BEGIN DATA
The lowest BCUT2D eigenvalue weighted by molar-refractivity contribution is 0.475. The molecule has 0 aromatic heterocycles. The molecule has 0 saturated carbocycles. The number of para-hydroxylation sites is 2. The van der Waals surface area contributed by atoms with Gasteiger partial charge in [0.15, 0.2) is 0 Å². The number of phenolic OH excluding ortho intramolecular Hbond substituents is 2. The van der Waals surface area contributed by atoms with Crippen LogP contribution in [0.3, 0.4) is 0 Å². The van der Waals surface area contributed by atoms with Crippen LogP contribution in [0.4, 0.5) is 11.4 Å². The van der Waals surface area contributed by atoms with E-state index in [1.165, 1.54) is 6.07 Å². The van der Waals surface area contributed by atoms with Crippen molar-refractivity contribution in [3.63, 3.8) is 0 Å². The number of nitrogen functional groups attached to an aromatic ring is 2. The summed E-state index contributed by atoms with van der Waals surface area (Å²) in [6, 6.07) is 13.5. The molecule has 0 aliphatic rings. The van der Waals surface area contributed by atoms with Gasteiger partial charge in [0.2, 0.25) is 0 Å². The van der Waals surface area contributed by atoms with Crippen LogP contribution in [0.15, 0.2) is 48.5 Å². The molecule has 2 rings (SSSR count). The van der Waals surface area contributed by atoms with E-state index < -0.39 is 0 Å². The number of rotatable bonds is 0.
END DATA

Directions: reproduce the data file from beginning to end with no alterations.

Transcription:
The lowest BCUT2D eigenvalue weighted by molar-refractivity contribution is 0.475. The molecule has 0 aromatic heterocycles. The molecule has 0 saturated carbocycles. The number of para-hydroxylation sites is 2. The van der Waals surface area contributed by atoms with Gasteiger partial charge in [0.15, 0.2) is 0 Å². The number of phenolic OH excluding ortho intramolecular Hbond substituents is 2. The van der Waals surface area contributed by atoms with Crippen LogP contribution in [0.3, 0.4) is 0 Å². The van der Waals surface area contributed by atoms with Crippen LogP contribution in [0.4, 0.5) is 11.4 Å². The van der Waals surface area contributed by atoms with E-state index in [1.165, 1.54) is 6.07 Å². The van der Waals surface area contributed by atoms with Crippen molar-refractivity contribution in [3.63, 3.8) is 0 Å². The number of nitrogen functional groups attached to an aromatic ring is 2. The summed E-state index contributed by atoms with van der Waals surface area (Å²) in [6, 6.07) is 13.5. The molecule has 0 aliphatic rings. The van der Waals surface area contributed by atoms with Gasteiger partial charge in [0.2, 0.25) is 0 Å². The van der Waals surface area contributed by atoms with Crippen LogP contribution in [0.15, 0.2) is 48.5 Å². The molecule has 2 rings (SSSR count). The van der Waals surface area contributed by atoms with E-state index < -0.39 is 0 Å². The number of rotatable bonds is 0.